image of quail huntThe first hunt in Callaway County on private land revealed six coveys in less than three hours! That’s more than two coveys an hour! Interestingly, my dad and I hunted the same place a week earlier and found only two coveys. This just goes to show you how hard quail can be sometimes. The farm is a mix of native grass CRP, crop fields and woods. For the past four years I've been helping my friend with summer prescribed burns on the warm-season grass fields, edge feathering and spraying out fescue along the edges of all the fields. To no surprise the six coveys were either in edge feathering, plum thickets or only a short distance from good woody cover. We finished the morning hunt with an early lunch at Cranes General Store in Williamsburg. A $1 turkey sandwich on white bread! The second hunt was south of the Missouri River in Gasconade County on private land. The morning started with wind gusts over 50 miles per hour. Not the best day for bird hunting, but we still found three coveys in about four hours of hunting. The coveys were wild in the windy conditions, and all three coveys flushed ahead of the dogs. We never fired a shot, but the day was still a blast. There are likely more coveys there since the farmer still had all his crops in the field. The past four years the landowner has more than doubled his quail population by planting native grass field borders and improving shrubby cover around his crop field edges. It took a year or two, but the landowner now realizes that having good shrubby cover is critical for bobwhites. This year he plans to plant some more wild plum and blackberry thickets.

image of Bill and TonyThe third hunt was north of the Missouri River in Livingston County. The farm is a mix of native grass fields, forage sorghum food plots, idle food plots, edge feathering and small woodlots. The day started out cold and got colder as the day progressed. We found five coveys in five hours of hunting. All five were in woody cover--either edge feathering or briar patches. Below is a picture of my friend Bill White and his son Tony. Tony shot most of the birds. He's a dead eye! I did a lot of missing. A common theme for me this year.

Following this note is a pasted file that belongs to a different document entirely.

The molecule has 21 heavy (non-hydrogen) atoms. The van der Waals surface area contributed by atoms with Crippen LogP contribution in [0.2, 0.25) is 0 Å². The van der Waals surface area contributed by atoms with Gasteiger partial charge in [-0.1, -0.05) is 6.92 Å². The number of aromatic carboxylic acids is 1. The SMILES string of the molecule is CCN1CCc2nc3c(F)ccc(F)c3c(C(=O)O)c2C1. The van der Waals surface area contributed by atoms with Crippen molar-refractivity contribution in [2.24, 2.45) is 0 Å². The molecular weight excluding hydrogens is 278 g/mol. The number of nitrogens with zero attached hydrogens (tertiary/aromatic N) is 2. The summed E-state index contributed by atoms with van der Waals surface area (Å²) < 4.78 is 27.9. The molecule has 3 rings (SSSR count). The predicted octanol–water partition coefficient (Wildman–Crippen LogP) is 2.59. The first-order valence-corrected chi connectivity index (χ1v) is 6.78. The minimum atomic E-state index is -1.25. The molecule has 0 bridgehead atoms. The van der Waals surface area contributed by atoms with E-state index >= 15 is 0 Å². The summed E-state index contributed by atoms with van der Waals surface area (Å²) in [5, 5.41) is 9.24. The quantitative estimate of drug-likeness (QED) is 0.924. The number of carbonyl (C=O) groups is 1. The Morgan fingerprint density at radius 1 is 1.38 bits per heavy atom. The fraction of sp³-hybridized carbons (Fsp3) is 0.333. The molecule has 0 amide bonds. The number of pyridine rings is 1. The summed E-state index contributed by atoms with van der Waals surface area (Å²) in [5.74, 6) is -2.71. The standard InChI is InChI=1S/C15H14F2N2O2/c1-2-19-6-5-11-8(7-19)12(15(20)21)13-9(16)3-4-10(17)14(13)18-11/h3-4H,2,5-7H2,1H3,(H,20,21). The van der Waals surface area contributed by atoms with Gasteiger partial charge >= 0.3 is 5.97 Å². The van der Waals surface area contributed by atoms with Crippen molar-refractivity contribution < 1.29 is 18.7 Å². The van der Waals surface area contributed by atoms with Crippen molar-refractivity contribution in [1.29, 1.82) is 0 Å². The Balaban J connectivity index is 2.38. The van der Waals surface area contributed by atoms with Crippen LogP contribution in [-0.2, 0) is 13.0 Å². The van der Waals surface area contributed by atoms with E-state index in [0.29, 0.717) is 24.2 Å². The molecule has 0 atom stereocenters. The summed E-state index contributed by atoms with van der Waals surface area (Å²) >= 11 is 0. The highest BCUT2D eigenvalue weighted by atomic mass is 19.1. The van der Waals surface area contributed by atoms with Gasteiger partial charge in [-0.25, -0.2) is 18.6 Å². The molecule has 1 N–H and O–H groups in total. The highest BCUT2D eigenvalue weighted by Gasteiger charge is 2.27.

This three-day hunting adventure is something I will always remember. Not for my shooting abilities--I couldn’t hit the broadside of a barn--but for the constant action and satisfaction of finding the birds in the habitat we had created for them. Over three days we found 14 coveys and averaged about one covey per hour! I found the hunts rewarding because on each property the landowner is doing something for bobwhite and they are seeing results. Why?

While each farm was different, each landowner has created good nesting, brooding and woody cover for quail. Most notable has been the establishment of good woody cover by edge feathering, planting/managing native shrubs and thinning rank grass stands with prescribed fire or light disking. Each landowner has also gone back and nitpicked his past work to make it even better.

During the holiday season Dad and I went on a quail-hunting marathon. We quail and pheasant hunted in Missouri 11 out of 12 days. By January 3 we were exhausted. So were the dogs. The highlight of our Christmas hunts was hunting with some friends in northwest Missouri. We harvested a few roosters and found four coveys that day. All four coveys were close to edge feathering and shrub thickets. The roosters didn't even have a chance.

image of harvested quail and pheasantsIn January I hunted the Callaway County farm one last time. I found four coveys in three hours of hunting. Three of the coveys were in the exact same spots where I found them in December--edge feathering and shrub thickets! The landowner said he hasn't seen this many coveys on his farm in more than 20 years. We estimate there are 13 coveys on his farm. This summer we plan to do a little more edge feathering. We've done 30 acres of edge feathering the past four years.

The 2008-2009 season didn't go down as one of our best seasons, but it will always be remembered.